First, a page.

Operators Look to Premium TV Services to Increase ARPU
ARPU is more than just a leading KPI for the pay-TV industry; it is its lifeblood, funding innovation, infrastructure, operation, and the creation of content. Operators have been feeling the pinch between rising licensing fees for channels and the amount that consumers will ultimately pay for a pay-TV service. In an environment of online pay-TV services and skinny bundles, many operators are looking to premium pay-TV features as a way to continue to gain improvements in ARPU.
Almost two-thirds of U.S. pay-TV households receive a premium subscription option from their current pay-TV provider. Among the U.S. households that do subscribe to a premium option, 44% subscribe to two or more services. Adoption of premium service features is lower among European broadband households and the services taken differ from the U.S. market as well.
New competitors, consumer habits, and technologies are changing the arena for premium pay-TV services, affecting the outlook for future uptake and for the ARPU that these services generate.
Pay-per-view was one of pay TV’s earliest premium services, and it still plays an important role for consumers and operators despite the addition of other new premium options. PPV remains the primary method for many global satellite operators to provide movies to customers. Though broadband connections to the satellite operator’s set-top box provide greater selection and functionality for video-on-demand (VOD), some consumers continue to use PPV out of habit. Fixed-line operators that have added on-demand capabilities indicate that some consumers, particularly older consumers, continue to use PPV, calling to order access to an event though more convenient ways of ordering are available. For homes without fixed broadband connections or with limited connectivity, PPV is still a critical option for accessing movie content, including data-intensive formats such as HD, 3D, or 4K/Ultra HD.
The shift to OTT is having an impact on pay TV’s PPV outlook. Sports leagues and major events are increasingly looking to self-distribution to consumers via OTT. The WWE has transitioned its business to include its WWE Network OTT service, providing a stream of revenue throughout the year and making the company less reliant on pay-TV PPV to drive revenues.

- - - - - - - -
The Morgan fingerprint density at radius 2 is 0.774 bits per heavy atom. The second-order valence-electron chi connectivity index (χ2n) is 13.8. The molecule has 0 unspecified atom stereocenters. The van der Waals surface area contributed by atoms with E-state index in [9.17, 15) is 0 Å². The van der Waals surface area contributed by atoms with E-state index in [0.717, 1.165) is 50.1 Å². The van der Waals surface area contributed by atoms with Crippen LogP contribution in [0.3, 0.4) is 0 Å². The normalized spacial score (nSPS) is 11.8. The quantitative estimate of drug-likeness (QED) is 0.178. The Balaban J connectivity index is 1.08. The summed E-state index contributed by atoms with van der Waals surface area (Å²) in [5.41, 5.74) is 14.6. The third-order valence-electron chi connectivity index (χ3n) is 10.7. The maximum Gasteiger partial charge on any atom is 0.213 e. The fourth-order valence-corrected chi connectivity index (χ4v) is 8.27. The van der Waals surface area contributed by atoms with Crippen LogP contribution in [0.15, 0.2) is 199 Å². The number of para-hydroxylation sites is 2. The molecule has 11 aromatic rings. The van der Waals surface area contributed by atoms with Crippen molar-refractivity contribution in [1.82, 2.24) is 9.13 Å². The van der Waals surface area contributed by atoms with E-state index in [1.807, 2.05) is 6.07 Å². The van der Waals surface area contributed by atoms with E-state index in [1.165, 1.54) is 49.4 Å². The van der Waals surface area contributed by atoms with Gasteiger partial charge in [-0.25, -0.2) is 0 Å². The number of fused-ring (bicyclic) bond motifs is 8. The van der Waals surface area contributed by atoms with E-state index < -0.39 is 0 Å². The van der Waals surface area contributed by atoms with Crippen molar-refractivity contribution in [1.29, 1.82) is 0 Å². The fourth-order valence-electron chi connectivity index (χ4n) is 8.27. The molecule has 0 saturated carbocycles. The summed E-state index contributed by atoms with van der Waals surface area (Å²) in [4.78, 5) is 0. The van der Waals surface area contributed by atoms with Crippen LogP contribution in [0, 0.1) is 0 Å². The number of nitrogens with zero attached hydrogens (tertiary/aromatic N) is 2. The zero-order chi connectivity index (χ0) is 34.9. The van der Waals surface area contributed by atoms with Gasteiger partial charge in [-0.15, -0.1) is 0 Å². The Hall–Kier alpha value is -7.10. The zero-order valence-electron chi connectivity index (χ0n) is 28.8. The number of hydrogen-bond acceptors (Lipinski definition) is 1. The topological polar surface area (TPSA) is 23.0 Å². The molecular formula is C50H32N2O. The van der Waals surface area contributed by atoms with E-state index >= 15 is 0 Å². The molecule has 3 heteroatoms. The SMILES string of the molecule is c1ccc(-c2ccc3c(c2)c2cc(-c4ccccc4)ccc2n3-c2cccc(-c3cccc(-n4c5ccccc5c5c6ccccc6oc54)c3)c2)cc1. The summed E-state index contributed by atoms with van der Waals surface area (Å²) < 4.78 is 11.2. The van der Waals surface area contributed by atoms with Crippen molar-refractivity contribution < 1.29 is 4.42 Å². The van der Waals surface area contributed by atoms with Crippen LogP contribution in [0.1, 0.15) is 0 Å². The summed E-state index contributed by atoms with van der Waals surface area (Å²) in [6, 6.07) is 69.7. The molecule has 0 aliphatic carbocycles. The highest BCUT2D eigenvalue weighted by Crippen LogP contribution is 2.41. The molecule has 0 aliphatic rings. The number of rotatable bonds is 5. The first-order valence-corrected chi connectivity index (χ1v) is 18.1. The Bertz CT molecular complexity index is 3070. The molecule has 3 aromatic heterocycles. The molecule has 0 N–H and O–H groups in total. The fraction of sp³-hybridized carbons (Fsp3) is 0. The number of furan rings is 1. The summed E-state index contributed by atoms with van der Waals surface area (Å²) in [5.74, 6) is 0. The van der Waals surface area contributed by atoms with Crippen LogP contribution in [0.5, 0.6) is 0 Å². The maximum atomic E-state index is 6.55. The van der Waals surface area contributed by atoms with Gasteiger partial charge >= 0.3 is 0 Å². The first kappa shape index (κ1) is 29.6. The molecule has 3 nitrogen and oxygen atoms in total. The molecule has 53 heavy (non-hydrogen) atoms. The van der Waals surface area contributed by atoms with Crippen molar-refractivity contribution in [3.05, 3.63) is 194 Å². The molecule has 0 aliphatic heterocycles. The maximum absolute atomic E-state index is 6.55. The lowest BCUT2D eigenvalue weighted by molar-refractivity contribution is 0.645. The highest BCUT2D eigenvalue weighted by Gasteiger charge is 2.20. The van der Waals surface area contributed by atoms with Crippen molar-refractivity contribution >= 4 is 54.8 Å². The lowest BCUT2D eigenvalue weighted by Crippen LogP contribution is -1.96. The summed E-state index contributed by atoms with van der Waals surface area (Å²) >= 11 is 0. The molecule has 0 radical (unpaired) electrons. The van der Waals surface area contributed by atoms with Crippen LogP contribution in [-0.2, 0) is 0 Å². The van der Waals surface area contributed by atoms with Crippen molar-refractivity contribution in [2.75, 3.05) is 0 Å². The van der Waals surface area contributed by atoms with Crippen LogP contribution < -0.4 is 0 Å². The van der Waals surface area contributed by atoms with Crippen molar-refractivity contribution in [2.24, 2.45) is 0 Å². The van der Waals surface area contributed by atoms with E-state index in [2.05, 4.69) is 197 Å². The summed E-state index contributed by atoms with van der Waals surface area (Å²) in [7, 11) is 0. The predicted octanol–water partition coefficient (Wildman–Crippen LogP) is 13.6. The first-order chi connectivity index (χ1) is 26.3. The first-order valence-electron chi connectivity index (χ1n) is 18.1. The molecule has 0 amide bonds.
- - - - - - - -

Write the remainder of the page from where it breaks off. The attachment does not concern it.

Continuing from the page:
At the same time, the new trend in livestreaming (via Periscope, Facebook Live, or other apps) could be a boon to PPV. Livestreaming during major events could heighten interest in major events and allow users to watch behind-the-scenes live content, ultimately driving more consumers to watch.
Video on-demand (VOD)
Changes in viewing habits and the introduction of OTT VOD alternatives have worked both for and against operator-provided VOD. The increased consumer preference for time-shifted viewing as well as Netflix use has whetted consumer appetite for VOD. Operator VOD benefits from its placement early in the movie release window, providing consumers with access to recent, popular film content. At the same time, OTT subscription video-on-demand (SVOD) offerings are offered at a much lower cost for consumers on a per-video basis. The net result is that aggregate operator VOD consumption has remained fairly stable in the U.S. market over the past few years, despite alternatives from OTT providers.
Operators appear to be taking two approaches to OTT SVOD services—adding their own services or partnering with OTT players to supplement their pay-TV or broadband offerings. Sky, Telekom Austria, DISH Network, and AT&T are a few of the operators that have either launched or stated plans to launch their own OTT services, with VOD playing a prominent role. In contrast, DT (Deutsche Telekom) and Altice USA (via its Cablevision acquisition) are examples of operators partnering with OTT SVOD services.
Senior Director of Research
As a director of research at Parks Associates, Brett Sappington leads Parks Associates services research team, including access and entertainment services, digital media, OTT, cloud media, video gaming, and technical support services. Brett is an expert in worldwide television and broadband services. His personal research focuses on the activities and trends among operators and the market forces affecting their businesses. Brett is a regular speaker and moderator at international industry events.
Brett has spent over eighteen years in the industry as an analyst, executive manager, and entrepreneur. Previously, he founded and served as vice president for Teligy, a software company specializing in software for wired and wireless communications systems. Brett established new divisions for networking and audio/multimedia software for Intelligraphics. He has also been involved in the development and marketing of early-market products for 802.11 wireless networking, VoIP, and other technologies.
Brett holds an MBA from the University of Texas at Austin with a concentration in high-tech marketing and a BA in physics from Baylor University.
Industry Expertise: International Digital Living Trends, Television Services (IPTV, cable, satellite/DTH, terrestrial/DTT), Broadband Services, Multiscreen Services, Value-added Services, Cloud-based Consumer Services, Set-top Boxes, Residential Gateways, Electronic Program Guides, Video Search and Recommendation, Video Metadata, Middleware, Technical Support Services